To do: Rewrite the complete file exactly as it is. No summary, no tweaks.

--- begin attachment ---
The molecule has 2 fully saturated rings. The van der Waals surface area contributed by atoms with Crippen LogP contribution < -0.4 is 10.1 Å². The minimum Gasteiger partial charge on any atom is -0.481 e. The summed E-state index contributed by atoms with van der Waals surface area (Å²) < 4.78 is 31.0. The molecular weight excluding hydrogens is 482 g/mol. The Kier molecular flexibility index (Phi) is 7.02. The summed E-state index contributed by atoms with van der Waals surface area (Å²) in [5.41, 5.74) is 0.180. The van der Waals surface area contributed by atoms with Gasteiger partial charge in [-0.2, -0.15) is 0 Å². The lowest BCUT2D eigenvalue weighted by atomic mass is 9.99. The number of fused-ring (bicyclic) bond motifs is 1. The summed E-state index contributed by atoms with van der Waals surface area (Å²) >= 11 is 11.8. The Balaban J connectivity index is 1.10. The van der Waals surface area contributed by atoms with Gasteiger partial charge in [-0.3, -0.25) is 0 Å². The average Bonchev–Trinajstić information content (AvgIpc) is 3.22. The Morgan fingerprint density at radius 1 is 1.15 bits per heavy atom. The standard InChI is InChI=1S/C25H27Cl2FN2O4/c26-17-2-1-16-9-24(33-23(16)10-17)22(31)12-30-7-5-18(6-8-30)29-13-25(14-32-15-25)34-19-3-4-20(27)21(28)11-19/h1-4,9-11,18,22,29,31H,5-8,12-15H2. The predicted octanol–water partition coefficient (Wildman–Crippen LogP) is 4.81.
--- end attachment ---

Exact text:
The molecule has 2 fully saturated rings. The van der Waals surface area contributed by atoms with Crippen LogP contribution < -0.4 is 10.1 Å². The minimum Gasteiger partial charge on any atom is -0.481 e. The summed E-state index contributed by atoms with van der Waals surface area (Å²) < 4.78 is 31.0. The molecular weight excluding hydrogens is 482 g/mol. The Kier molecular flexibility index (Phi) is 7.02. The summed E-state index contributed by atoms with van der Waals surface area (Å²) in [5.41, 5.74) is 0.180. The van der Waals surface area contributed by atoms with Gasteiger partial charge in [-0.2, -0.15) is 0 Å². The lowest BCUT2D eigenvalue weighted by atomic mass is 9.99. The number of fused-ring (bicyclic) bond motifs is 1. The summed E-state index contributed by atoms with van der Waals surface area (Å²) >= 11 is 11.8. The Balaban J connectivity index is 1.10. The van der Waals surface area contributed by atoms with Gasteiger partial charge in [-0.3, -0.25) is 0 Å². The average Bonchev–Trinajstić information content (AvgIpc) is 3.22. The Morgan fingerprint density at radius 1 is 1.15 bits per heavy atom. The standard InChI is InChI=1S/C25H27Cl2FN2O4/c26-17-2-1-16-9-24(33-23(16)10-17)22(31)12-30-7-5-18(6-8-30)29-13-25(14-32-15-25)34-19-3-4-20(27)21(28)11-19/h1-4,9-11,18,22,29,31H,5-8,12-15H2. The predicted octanol–water partition coefficient (Wildman–Crippen LogP) is 4.81.